It is not an easy task to talk about a topic like Europe’s justice deficit. As the book we are going to discuss is on Europe and edited by lawyers, I should feel comfortable. But it has such an enormous range. It addresses Europe as a whole in a perspective which is both under-theorised and under-discussed. Via a question mark, authored by Gráinne de Búrca, it invites the commentator to reflect on the sense of the whole project. Readers are asked to embark upon practical philosophy, political theory, the whole rhapsody of “law-and” studies. Dimitry Kochenov, to name just one further culprit, leads his readers beyond philosophical models, while others warn against “agonising over a finely tuned theory of justice (Sionaidh Douglas-Scott). From all this, it follows that I feel compelled to construct a story of my own, one which cannot be the tale of an impartial spectator. My account will depart from a tension inherent to the project, and I will submit three groups of observations:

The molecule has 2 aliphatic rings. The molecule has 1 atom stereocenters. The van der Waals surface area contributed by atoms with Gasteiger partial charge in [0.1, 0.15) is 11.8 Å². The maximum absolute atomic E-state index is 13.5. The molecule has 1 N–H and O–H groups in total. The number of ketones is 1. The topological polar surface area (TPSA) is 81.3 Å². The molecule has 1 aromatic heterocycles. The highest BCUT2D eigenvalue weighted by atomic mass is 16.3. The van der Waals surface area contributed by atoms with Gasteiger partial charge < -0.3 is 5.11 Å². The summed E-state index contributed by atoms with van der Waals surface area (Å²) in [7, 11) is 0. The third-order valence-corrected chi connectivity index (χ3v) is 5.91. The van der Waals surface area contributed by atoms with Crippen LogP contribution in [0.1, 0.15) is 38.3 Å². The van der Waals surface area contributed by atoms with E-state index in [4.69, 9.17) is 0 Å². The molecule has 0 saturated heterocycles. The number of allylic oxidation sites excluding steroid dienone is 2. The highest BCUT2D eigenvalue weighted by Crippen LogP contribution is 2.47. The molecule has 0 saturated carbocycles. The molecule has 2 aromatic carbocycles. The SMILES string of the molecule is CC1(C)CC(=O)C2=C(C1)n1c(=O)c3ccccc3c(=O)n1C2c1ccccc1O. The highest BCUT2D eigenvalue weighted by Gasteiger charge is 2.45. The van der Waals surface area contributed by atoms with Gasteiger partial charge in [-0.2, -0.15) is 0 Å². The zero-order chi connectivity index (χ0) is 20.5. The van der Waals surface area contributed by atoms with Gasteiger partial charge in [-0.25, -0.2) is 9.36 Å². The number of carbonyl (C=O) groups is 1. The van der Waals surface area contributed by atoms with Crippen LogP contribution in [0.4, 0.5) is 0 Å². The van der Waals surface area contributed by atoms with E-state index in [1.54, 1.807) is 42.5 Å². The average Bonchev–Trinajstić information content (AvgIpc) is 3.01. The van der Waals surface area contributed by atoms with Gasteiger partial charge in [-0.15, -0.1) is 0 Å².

The first one will deal with what we have experienced about the nature of “the economic”; with the use of this notion, I wish to insinuate an analogy to what we associate with “the social”; namely, the social embeddedness of the economy as Polanyians frame this concern.
The following observations are concerned with the distinction between justice within consolidated polities and justice between such polities. This is a distinction of which legal scholarship became aware thanks to Magister Aldricus of Bologna at the end of the 12th century. Aldricus wondered which law should govern in cases with links to different jurisdictions.
The third part of my story – and a concluding remark – will ask, first, whether a synthesis of both concerns, i.e., of domestic and inter-European justice, is conceivable in principle — and then whether it is still available ...Zum vollständigen Artikel